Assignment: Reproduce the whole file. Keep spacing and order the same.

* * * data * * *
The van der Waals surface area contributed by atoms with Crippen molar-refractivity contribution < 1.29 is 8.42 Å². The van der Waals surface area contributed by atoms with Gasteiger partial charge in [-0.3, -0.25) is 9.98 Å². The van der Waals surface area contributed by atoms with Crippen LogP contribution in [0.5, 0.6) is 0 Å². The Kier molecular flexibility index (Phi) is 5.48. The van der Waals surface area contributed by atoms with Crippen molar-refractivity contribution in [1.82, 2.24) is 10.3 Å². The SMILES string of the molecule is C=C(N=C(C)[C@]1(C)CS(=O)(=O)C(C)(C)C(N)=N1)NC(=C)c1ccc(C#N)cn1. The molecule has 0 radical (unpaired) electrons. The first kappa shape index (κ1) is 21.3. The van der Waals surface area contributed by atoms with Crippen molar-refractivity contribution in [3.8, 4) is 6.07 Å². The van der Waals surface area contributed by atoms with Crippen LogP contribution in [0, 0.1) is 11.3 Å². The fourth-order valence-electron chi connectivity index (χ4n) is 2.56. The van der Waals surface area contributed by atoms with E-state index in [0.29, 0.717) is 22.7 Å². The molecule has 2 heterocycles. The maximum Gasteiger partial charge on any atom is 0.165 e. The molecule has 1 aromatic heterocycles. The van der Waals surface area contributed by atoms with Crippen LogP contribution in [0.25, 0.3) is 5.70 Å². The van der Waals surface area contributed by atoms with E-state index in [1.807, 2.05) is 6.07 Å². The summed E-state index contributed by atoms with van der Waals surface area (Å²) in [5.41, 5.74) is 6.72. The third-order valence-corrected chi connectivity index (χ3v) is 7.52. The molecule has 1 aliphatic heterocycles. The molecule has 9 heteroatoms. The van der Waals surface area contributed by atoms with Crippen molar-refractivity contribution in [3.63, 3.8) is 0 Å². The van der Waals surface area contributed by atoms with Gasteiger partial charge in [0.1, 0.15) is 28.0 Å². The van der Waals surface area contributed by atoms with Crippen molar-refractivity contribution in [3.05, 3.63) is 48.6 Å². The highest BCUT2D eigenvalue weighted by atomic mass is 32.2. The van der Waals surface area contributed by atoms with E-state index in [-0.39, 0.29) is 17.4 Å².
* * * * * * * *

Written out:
The van der Waals surface area contributed by atoms with Crippen molar-refractivity contribution < 1.29 is 8.42 Å². The van der Waals surface area contributed by atoms with Gasteiger partial charge in [-0.3, -0.25) is 9.98 Å². The van der Waals surface area contributed by atoms with Crippen LogP contribution in [0.5, 0.6) is 0 Å². The Kier molecular flexibility index (Phi) is 5.48. The van der Waals surface area contributed by atoms with Crippen molar-refractivity contribution in [1.82, 2.24) is 10.3 Å². The SMILES string of the molecule is C=C(N=C(C)[C@]1(C)CS(=O)(=O)C(C)(C)C(N)=N1)NC(=C)c1ccc(C#N)cn1. The molecule has 0 radical (unpaired) electrons. The first kappa shape index (κ1) is 21.3. The van der Waals surface area contributed by atoms with Crippen molar-refractivity contribution in [3.8, 4) is 6.07 Å². The van der Waals surface area contributed by atoms with Crippen LogP contribution in [0, 0.1) is 11.3 Å². The fourth-order valence-electron chi connectivity index (χ4n) is 2.56. The van der Waals surface area contributed by atoms with E-state index in [0.29, 0.717) is 22.7 Å². The molecule has 2 heterocycles. The maximum Gasteiger partial charge on any atom is 0.165 e. The molecule has 1 aromatic heterocycles. The van der Waals surface area contributed by atoms with Crippen LogP contribution in [0.25, 0.3) is 5.70 Å². The van der Waals surface area contributed by atoms with E-state index in [1.807, 2.05) is 6.07 Å². The summed E-state index contributed by atoms with van der Waals surface area (Å²) in [5.41, 5.74) is 6.72. The third-order valence-corrected chi connectivity index (χ3v) is 7.52. The molecule has 1 aliphatic heterocycles. The molecule has 9 heteroatoms. The van der Waals surface area contributed by atoms with Crippen molar-refractivity contribution in [3.63, 3.8) is 0 Å². The van der Waals surface area contributed by atoms with Gasteiger partial charge in [0.1, 0.15) is 28.0 Å². The van der Waals surface area contributed by atoms with Crippen molar-refractivity contribution in [3.05, 3.63) is 48.6 Å². The highest BCUT2D eigenvalue weighted by atomic mass is 32.2. The van der Waals surface area contributed by atoms with E-state index in [-0.39, 0.29) is 17.4 Å².